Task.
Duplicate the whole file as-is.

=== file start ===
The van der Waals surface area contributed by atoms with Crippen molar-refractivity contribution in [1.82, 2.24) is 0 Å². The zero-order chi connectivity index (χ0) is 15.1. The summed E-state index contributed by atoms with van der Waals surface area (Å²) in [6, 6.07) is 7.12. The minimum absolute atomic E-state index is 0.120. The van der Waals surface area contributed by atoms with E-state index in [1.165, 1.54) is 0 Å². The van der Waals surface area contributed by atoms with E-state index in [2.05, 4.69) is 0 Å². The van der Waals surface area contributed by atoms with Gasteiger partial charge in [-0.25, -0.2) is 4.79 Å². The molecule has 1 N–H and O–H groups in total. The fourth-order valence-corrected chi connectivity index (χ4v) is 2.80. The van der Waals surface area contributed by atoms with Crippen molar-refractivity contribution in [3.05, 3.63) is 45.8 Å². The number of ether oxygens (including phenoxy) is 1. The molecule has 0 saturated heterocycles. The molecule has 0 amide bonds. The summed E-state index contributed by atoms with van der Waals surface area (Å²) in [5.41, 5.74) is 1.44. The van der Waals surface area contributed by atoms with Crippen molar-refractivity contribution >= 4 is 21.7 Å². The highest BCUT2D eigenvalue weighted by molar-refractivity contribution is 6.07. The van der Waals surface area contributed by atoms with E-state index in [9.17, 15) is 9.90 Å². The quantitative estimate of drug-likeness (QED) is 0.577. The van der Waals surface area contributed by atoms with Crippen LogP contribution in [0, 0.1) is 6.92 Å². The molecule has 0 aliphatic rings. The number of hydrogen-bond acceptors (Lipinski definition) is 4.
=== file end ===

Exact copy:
The van der Waals surface area contributed by atoms with Crippen molar-refractivity contribution in [1.82, 2.24) is 0 Å². The zero-order chi connectivity index (χ0) is 15.1. The summed E-state index contributed by atoms with van der Waals surface area (Å²) in [6, 6.07) is 7.12. The minimum absolute atomic E-state index is 0.120. The van der Waals surface area contributed by atoms with E-state index in [1.165, 1.54) is 0 Å². The van der Waals surface area contributed by atoms with E-state index in [2.05, 4.69) is 0 Å². The van der Waals surface area contributed by atoms with Gasteiger partial charge in [-0.25, -0.2) is 4.79 Å². The molecule has 1 N–H and O–H groups in total. The fourth-order valence-corrected chi connectivity index (χ4v) is 2.80. The van der Waals surface area contributed by atoms with Crippen molar-refractivity contribution in [3.05, 3.63) is 45.8 Å². The number of ether oxygens (including phenoxy) is 1. The molecule has 0 saturated heterocycles. The molecule has 0 amide bonds. The summed E-state index contributed by atoms with van der Waals surface area (Å²) in [5.41, 5.74) is 1.44. The van der Waals surface area contributed by atoms with Crippen molar-refractivity contribution >= 4 is 21.7 Å². The highest BCUT2D eigenvalue weighted by molar-refractivity contribution is 6.07. The van der Waals surface area contributed by atoms with E-state index in [9.17, 15) is 9.90 Å². The quantitative estimate of drug-likeness (QED) is 0.577. The van der Waals surface area contributed by atoms with Crippen LogP contribution in [0, 0.1) is 6.92 Å². The molecule has 0 aliphatic rings. The number of hydrogen-bond acceptors (Lipinski definition) is 4.